Medicine from the heart . . . Chris Garofalo, MD

On Thursdays, the Daily Voice showcases selected Thursday Morning Memos, reflective essays about clinical experiences written by faculty, alumni, residents and students of the Department of Family Medicine & Community Health and, occasionally, contributors from other departments. Thursday Morning Memos is UMass Medical School’s homegrown version of narrative medicine, in which the authors process their experiences through writing. To learn more, visit: http://www.umassmed.edu/news/articles/2011/personal_stories.aspx.
 

Chris Garofalo, MD, a graduate of the UMMS Family Medicine Residency Program at Hahnemann Family Health Center, is a community doctor practicing at the Family Medicine Associates of South Attleboro. His reflection reminds us of the power of a simple gesture and how the act of caring can be so important for families in times of need.—Hugh Silk, MD Garofalo, Chris


I met Maria in April 2008. She had Crohn's disease controlled on Humira. However, within a few months the Humira caused progressively worsening interstitial lung disease. Stopping Humira was not an option as her Crohn's flared severely when we tried. As her functioning diminished she began to rely on her husband, Lenny, crusty public school bus driver and also a patient of mine.

She was transitioned to hospice in July as her condition continued to spiral downward. Meds were simplified, symptoms controlled w/MSO4, respite provided for her husband. She died in October 2009, comfortably, at home, with family and friends. It was a peaceful death and I felt that hospice care was used effectively.

A few weeks before Maria died my daughter Olivia was invited to a classmate's birthday party, Sofie B. Several days before the party I read Maria's obituary and saw that one of her daughters was Mrs. B of North Attleboro. Couldn't be a coincidence, I thought as I drove Olivia to the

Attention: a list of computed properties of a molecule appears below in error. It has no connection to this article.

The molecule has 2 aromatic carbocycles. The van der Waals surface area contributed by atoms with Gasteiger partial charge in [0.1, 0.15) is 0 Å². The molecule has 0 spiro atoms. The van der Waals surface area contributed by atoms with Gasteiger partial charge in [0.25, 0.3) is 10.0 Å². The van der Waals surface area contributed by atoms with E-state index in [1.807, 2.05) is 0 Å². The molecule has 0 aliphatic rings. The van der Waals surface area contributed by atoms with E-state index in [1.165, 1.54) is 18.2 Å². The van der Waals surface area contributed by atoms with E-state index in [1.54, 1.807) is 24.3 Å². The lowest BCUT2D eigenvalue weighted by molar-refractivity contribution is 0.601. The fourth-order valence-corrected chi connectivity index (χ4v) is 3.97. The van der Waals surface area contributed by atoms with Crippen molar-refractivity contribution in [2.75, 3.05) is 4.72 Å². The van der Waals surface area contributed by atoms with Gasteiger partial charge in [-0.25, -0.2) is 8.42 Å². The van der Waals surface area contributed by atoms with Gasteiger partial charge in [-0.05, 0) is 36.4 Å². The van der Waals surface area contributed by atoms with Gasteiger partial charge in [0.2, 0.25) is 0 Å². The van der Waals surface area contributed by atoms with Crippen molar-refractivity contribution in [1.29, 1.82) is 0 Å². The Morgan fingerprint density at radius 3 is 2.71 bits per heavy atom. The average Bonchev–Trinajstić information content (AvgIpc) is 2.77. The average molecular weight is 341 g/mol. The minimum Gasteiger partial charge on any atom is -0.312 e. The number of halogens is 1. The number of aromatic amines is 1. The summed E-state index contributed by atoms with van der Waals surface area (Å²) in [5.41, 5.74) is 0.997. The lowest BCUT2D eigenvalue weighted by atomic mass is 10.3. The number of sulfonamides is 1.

party. I didn't want to cast a pall over the party by revealing my relation to Maria but I worried that it would be more awkward to have them realize this after the fact so I elected to introduce Olivia using her last name.

As expected, Sofie's mom recognized my name and started to cry after Olivia left to be with her friends. She thanked me for taking care of her mom and her dad, who was managing “better than expected.” When I picked up Olivia, they were eating cake so I hung back a bit. Lenny was across the room. He saw me and immediately worked his way over. I put my hand on his shoulder and said how sorry I was that his wife had died. We chatted a bit about his wife, her illness, and how he was doing.

Our family's lives crossed again when Sofie came to our house on Halloween. Then my wife was volunteering at Olivia's class Christmas party. My patient's daughter saw her and expressed her gratitude that I came to the birthday party and took the time to talk to her dad. Her dad particularly mentioned the kindness shown to him by placing my hand on his shoulder. This was such a small gesture on my part but played an outsized role in his healing. Living in the same town in which you practice is not for everyone, but I feel it brings significant benefits to my patients.